Performance management theory and practice is among the fastest-evolving areas of human resources.
New research from corporate performance think tanks reflects recent psychological insights into the power – and drawbacks – of how we provide performance feedback to employees.
Fight or flee?
Most of us are familiar with the concept of the “flight or fight” response to anything that is perceived as a threat. That response comes from one of the oldest and least evolved structures in the human brain.
Unfortunately, although understandably, most humans respond to even well-intentioned criticism much the same way they’d react to a physical threat — they switch from thinking to reacting.
And that isn’t a one-way street. Research shows that both giving and receiving feedback are stressful — they feel like conflict and we prepare and react accordingly.
That has a real impact on how employees — and supervisors — perceive performance management, whether that’s in the form of an annual sit down that ends with numerical rankings or continuous communication models where supervisors are giving regular feedback to workers on a weekly or even daily basis.
Flipping the feedback loop
So, is there a solution to this deeply seated, brain-based problem? According to research published by the NeuroLeadership Institute (NLI), the trick is to flip the feedback loop on its head.
Instead of structuring performance discussions around GIVING feedback, the researchers recommend training everyone — employees, supervisors, managers and execs —to instead ASK for feedback on a regular basis.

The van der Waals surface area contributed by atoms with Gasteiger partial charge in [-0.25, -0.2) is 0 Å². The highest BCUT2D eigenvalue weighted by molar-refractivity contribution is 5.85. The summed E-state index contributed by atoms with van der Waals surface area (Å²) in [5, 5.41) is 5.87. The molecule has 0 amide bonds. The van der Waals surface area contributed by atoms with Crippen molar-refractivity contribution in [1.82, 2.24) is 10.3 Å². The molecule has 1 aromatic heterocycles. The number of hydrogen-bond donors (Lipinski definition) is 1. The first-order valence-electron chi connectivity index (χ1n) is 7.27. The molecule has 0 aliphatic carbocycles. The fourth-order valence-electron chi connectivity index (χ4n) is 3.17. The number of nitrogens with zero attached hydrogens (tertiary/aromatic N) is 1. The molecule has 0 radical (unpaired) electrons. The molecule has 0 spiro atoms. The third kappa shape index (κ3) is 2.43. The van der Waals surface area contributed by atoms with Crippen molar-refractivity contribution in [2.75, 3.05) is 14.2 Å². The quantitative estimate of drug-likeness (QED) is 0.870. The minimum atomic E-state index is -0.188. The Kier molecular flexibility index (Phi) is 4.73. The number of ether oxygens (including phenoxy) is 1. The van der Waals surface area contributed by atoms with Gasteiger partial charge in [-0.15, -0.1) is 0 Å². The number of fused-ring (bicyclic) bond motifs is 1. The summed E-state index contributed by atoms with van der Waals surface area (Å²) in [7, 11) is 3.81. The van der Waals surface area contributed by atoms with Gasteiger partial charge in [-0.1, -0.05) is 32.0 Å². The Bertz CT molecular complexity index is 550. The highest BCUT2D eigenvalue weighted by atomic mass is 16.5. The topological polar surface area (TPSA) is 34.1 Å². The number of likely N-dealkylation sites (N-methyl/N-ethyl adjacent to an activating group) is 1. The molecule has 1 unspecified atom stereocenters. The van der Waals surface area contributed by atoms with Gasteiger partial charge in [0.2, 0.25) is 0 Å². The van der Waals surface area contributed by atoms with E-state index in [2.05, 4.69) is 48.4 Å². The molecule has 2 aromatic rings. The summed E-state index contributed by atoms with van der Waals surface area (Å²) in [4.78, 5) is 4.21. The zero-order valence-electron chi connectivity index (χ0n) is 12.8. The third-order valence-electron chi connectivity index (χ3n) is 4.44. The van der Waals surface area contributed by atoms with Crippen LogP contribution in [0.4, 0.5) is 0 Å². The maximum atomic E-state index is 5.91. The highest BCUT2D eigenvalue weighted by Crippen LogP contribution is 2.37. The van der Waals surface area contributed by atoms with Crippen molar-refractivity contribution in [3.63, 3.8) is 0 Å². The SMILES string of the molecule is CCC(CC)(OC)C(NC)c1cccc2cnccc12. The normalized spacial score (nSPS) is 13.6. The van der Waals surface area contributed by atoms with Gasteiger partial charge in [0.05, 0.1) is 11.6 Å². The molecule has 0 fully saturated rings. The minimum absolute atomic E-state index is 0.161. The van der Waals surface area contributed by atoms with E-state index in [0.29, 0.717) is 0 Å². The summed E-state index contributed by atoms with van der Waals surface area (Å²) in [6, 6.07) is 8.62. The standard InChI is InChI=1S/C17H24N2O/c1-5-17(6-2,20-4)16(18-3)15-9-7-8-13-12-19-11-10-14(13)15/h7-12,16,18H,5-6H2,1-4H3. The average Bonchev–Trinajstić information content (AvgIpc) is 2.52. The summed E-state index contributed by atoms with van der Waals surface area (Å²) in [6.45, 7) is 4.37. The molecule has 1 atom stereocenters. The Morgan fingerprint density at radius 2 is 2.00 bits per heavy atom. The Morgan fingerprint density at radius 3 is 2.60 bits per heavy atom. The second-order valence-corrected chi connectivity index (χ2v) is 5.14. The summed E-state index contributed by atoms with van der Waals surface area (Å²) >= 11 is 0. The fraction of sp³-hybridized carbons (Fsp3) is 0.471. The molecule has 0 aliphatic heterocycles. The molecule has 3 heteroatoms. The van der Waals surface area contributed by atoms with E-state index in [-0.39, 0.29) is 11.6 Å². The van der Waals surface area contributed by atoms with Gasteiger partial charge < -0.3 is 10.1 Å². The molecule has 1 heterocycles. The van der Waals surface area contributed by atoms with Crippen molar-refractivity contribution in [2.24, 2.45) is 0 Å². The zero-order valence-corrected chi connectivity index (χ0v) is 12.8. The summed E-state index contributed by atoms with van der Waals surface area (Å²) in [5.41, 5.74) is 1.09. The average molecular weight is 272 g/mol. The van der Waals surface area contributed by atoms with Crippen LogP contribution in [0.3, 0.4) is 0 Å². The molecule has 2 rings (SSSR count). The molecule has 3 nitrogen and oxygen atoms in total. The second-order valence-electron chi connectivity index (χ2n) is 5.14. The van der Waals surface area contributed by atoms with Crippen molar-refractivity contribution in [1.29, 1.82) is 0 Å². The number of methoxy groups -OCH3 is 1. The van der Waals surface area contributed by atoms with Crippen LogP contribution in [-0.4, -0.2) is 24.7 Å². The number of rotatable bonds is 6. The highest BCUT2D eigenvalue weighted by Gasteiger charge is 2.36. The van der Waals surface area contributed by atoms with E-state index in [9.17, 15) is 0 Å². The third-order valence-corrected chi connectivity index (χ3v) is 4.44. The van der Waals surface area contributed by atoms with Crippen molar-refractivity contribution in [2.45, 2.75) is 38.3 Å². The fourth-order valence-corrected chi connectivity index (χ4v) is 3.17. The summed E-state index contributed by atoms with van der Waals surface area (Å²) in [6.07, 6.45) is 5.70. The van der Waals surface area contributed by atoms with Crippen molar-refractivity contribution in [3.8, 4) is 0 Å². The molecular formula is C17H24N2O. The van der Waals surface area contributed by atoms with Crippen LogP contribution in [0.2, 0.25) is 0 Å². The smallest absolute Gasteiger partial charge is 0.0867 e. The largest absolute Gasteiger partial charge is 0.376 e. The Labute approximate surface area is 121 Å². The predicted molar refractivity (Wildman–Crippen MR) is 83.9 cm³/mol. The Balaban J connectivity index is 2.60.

That puts the asker in a position of control and reduces the stress reaction. It also means that everyone needs to think about specific aspects of the job they want to discuss.
NLI’s research indicates that encouraging a common habit of thoughtful and honest communication by changing your feedback model can help form a healthy organizational culture.
Other research by the Institute for Corporate Productivity (i4cp) and the Center for Effective Organizations (CEO) supports that idea.
Its data show that, when positive and productive goal setting, performance assessments and career development conversations result in better employee motivation, engagement and retention, organizational and financial results improve.
HR pros often struggle to get managers and employees to treat performance management as a positive opportunity for growth rather than an unavoidable, but deeply uncomfortable, ritual.
Taking a fresh approach to how you think about feedback might make a real difference.